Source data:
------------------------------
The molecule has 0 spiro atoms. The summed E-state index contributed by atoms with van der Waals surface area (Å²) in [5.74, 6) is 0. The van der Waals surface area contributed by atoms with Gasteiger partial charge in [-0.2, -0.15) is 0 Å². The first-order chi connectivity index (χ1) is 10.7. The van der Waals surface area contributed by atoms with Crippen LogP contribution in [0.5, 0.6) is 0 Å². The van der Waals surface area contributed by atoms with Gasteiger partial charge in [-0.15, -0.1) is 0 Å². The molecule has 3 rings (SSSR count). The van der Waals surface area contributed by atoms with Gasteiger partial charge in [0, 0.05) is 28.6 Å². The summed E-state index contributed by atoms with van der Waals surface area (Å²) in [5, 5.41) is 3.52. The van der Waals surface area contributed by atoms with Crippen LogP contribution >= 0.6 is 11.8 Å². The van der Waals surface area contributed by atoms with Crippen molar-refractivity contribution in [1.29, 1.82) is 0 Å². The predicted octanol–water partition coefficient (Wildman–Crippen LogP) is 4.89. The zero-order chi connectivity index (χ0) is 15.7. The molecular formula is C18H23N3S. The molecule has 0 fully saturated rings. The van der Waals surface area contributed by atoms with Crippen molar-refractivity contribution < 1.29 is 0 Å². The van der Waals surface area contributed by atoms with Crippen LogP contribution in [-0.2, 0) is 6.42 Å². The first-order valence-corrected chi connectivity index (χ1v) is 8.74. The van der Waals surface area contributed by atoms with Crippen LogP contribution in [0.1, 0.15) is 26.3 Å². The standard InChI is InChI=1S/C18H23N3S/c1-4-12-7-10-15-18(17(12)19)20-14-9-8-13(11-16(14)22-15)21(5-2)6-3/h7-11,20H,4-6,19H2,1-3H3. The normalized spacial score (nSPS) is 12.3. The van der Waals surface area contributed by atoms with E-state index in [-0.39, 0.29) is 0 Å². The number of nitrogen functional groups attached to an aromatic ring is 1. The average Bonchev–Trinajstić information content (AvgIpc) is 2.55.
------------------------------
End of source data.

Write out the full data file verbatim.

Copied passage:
The molecule has 0 spiro atoms. The summed E-state index contributed by atoms with van der Waals surface area (Å²) in [5.74, 6) is 0. The van der Waals surface area contributed by atoms with Gasteiger partial charge in [-0.2, -0.15) is 0 Å². The first-order chi connectivity index (χ1) is 10.7. The van der Waals surface area contributed by atoms with Crippen LogP contribution in [0.5, 0.6) is 0 Å². The van der Waals surface area contributed by atoms with Gasteiger partial charge in [-0.15, -0.1) is 0 Å². The molecule has 3 rings (SSSR count). The van der Waals surface area contributed by atoms with Gasteiger partial charge in [0, 0.05) is 28.6 Å². The summed E-state index contributed by atoms with van der Waals surface area (Å²) in [5, 5.41) is 3.52. The van der Waals surface area contributed by atoms with Crippen LogP contribution >= 0.6 is 11.8 Å². The van der Waals surface area contributed by atoms with Crippen molar-refractivity contribution in [1.29, 1.82) is 0 Å². The predicted octanol–water partition coefficient (Wildman–Crippen LogP) is 4.89. The zero-order chi connectivity index (χ0) is 15.7. The molecular formula is C18H23N3S. The molecule has 0 fully saturated rings. The van der Waals surface area contributed by atoms with Crippen molar-refractivity contribution < 1.29 is 0 Å². The van der Waals surface area contributed by atoms with Crippen LogP contribution in [-0.2, 0) is 6.42 Å². The first-order valence-corrected chi connectivity index (χ1v) is 8.74. The van der Waals surface area contributed by atoms with Crippen LogP contribution in [0.1, 0.15) is 26.3 Å². The standard InChI is InChI=1S/C18H23N3S/c1-4-12-7-10-15-18(17(12)19)20-14-9-8-13(11-16(14)22-15)21(5-2)6-3/h7-11,20H,4-6,19H2,1-3H3. The normalized spacial score (nSPS) is 12.3. The van der Waals surface area contributed by atoms with E-state index in [-0.39, 0.29) is 0 Å². The number of nitrogen functional groups attached to an aromatic ring is 1. The average Bonchev–Trinajstić information content (AvgIpc) is 2.55.